Straight from the shoulder then: sadly we are forced to make a price increase in CRASH starting next month with the November issue, No 46, which will be £1.25. We know it seems quite a steep increase, but it should be seen in the light of the period of time over which we have held CRASH down at £1, almost two years in fact. The last increase was for the April 1986 issue. Since then there have been several severe rises in the price of paper which obeys an international market of supply and demand — there’s never to go round — plus the usual round of increases in printing services, salaries and overheads.
The increased use of full colours has also added to production costs, as has the greater number of specialists contributors who have allowed us to expand the areas covered by the magazine. So rather than put up the price by a smaller margin, and then have to make further rapid increases, we decided to make the rise sufficient to be able to hold the price for as long as possible — certainly for another 20 months.
In terms of comparable value, we doubt that many other computer titles will hold back with price increases for very long, for they too have suffered escalating production costs. Since CRASH started, it has usually been the first to put up its price when absolutely necessary and the others have always followed within a few months. We do hope you will find this increase acceptable.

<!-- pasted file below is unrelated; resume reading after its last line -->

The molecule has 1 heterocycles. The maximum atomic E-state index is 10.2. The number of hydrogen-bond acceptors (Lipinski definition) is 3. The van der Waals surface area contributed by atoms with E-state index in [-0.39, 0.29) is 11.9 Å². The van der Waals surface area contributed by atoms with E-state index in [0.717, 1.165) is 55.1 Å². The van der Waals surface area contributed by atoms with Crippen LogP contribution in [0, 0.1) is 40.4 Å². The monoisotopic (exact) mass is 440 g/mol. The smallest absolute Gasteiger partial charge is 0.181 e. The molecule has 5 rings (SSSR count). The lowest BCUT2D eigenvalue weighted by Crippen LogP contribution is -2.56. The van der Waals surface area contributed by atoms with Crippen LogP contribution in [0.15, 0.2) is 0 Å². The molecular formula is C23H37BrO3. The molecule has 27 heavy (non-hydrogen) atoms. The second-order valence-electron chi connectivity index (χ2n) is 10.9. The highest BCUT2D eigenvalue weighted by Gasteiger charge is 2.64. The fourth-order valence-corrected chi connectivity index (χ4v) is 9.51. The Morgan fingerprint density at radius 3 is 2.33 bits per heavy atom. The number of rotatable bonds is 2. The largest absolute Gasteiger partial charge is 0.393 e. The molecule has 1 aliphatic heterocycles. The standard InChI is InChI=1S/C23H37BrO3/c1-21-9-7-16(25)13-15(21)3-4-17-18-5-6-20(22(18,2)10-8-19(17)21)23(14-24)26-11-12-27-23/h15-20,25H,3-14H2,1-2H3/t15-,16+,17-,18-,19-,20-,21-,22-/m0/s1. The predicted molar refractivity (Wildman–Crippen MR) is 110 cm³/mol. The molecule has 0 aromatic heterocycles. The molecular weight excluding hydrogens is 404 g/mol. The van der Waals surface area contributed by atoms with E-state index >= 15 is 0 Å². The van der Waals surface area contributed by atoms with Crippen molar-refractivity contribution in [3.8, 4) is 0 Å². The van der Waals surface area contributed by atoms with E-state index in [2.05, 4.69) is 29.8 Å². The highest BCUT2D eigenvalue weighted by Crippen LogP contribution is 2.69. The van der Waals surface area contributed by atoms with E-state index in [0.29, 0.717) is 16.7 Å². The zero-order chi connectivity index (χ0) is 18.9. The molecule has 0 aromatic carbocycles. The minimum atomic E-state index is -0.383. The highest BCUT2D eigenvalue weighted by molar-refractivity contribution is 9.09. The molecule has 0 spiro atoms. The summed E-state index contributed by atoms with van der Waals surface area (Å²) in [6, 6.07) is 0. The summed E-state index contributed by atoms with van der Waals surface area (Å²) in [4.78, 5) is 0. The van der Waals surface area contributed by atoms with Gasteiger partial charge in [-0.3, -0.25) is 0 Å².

No. After the Hungerford killings everyone here and throughout the industry was suddenly well aware of the violence in computer games: phrases in reviews like ‘it’s great fun shooting everything in sight’ took on a disturbing new meaning.
And soon after the incident ‘an industry figure’ wrote in Computer Trade Weekly that ‘the commercial exploitation of unnecessary violence is a prevalent theme both on the part of the games and magazine publishers’.
We have reconsidered the good taste of what we say in CRASH, and no doubt many software houses will do the same with their games. But the real thrill of most shoot-’em-ups ISN’T the destruction, it’s the satisfaction of skill and coordination in a fast-moving game which might as well be hockey. After all, no-one takes ‘killing’ ‘aliens’ in ‘spacecraft’ seriously...
This is a subject to which we’ll be returning as demands increase for censorship, or at least certification, of games.
A slight reshuffle at the Towers (Mike Dunn was demanding a bigger disk and having to rent space off Nick Roberts...) has meant new titles for a couple of oldies: Roger ‘What? Me move from mag to mag?’ Kean and Barnaby Page. We’re both still on CRASH — Roger is Editorial Director and Barnaby is Managing Editor.
All that means is that day-to-day hassling — by software houses, readers, potential writers, whoever — should be directed to Barnaby and not Roger. (Pause for Roger to breathe sigh of relief.)
Speaking of potential writers, we are looking for a new copy editor — someone who goes through everyone else’s writing and corrects spelling, grammatical misteaks and prepares it for typesetting. It’s not really a game-playing job, but if you’re really hot on English, probably with A Level at least, and you’d like to get into the production side of magazines, contact the Man Ed at CRASH.